The opinion of the court was delivered by: MORRIS
This cause of action arose under the Workmen's Compensation Law of Virginia. The plaintiff indemnity company brings the action in the name of plaintiff Pearson, injured employee, to whom it made compensation payments pursuant to a policy of workmen's compensation insurance issued to Pearson's employer, V. L. Frederick Company (hereafter referred to as the contractor), to recover for itself the amount of such compensation payments, and for damages in excess thereof for the benefit of Pearson. The complaint alleges that Pearson, while in the employ of the contractor and performing services at Woodlawn Plantation, Virginia, then operated and controlled by the defendant, sustained serious and permanent injuries by reason of the negligent maintenance of a water tank by defendant. The defendant has filed a third party complaint against the contractor, asserting that the negligence of said contractor's agents, servants and employees caused Pearson's injuries, and seeking indemnity for any amount which might be recovered by a judgment against it herein. The matter is before the Court on motion of the contractor to dismiss the third party complaint.
The provisions of the Virginia Code
are substantially the same as those of the Longshoremen's and Harbor Workers' Compensation Act, 33 U.S.C.A. § 901 et seq., D.C.Code 1951, §§ 36-501, 36-502, 33 U.S.C.A. § 901 note, enforced as a Workmen's Compensation Act in the District of Columbia, and which has given rise to numerous third party complaint actions against stevedoring companies, which like this contractor send their employees to work on the property of a third person. These cases brought about conflicting opinions throughout the country, but the question seems to have been resolved by the Supreme Court in the case of Ryan Stevedoring Co., Inc., v. Pan-Atlantic Steamship Corp., 350 U.S. 124, 76 S. Ct. 232, 235, in which case there is a vigorous dissent concurred in by four members of the Court. The Court there held that, while the statute excludes the employer's liability to the employee or others entitled to recover 'on account of' the employee's injury or death, it does not exclude or limit the right of a third person (in that case the shipowner) to insure himself against such a liability either by a bond of indemnity, or the contractor's own agreement to save him harmless. The Court then stated:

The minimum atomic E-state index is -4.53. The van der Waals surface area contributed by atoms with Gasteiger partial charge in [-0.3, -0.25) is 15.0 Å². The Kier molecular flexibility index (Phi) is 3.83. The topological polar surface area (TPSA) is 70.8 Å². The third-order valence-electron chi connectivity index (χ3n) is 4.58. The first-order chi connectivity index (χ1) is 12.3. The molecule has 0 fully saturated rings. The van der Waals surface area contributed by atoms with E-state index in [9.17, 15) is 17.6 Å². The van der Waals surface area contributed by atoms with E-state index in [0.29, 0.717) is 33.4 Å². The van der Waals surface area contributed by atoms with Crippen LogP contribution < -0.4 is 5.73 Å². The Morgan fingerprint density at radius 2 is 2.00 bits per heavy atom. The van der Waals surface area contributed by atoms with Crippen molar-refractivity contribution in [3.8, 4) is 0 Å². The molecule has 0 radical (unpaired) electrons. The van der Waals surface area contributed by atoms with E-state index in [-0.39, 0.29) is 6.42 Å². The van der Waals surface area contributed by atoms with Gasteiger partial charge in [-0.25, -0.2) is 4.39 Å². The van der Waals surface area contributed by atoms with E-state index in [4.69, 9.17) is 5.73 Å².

'Petitioner's agreement in the instant case amounts to the latter for, as will be shown, it is a contractual undertaking to stow the cargo 'with reasonable safety' and thus to save the shipowner harmless from petitioner's failure to do so.
'The shipowner's action here is not founded upon a tort or upon any duty which the stevedoring contractor owes to its employee. The third-party complaint is grounded upon the contractor's breach of its purely consensual obligation owing to the shipowner to stow the cargo in a reasonably safe manner. Accordingly, the shipowner's action for indemnity on that basis is not barred by the Compensation Act.'
The contractor here insists that it did not enter into a contract of indemnity with the defendant, but I can see no distinction in its undertaking and that of the stevedoring company in the Ryan case. There is apparently no decision of the court of last resort in Virginia on the question. I hold, therefore, that this Court is bound by the decision in the Ryan case, and the motion to dismiss the third party complaint will accordingly be denied.
Counsel will prepare an order carrying this decision ...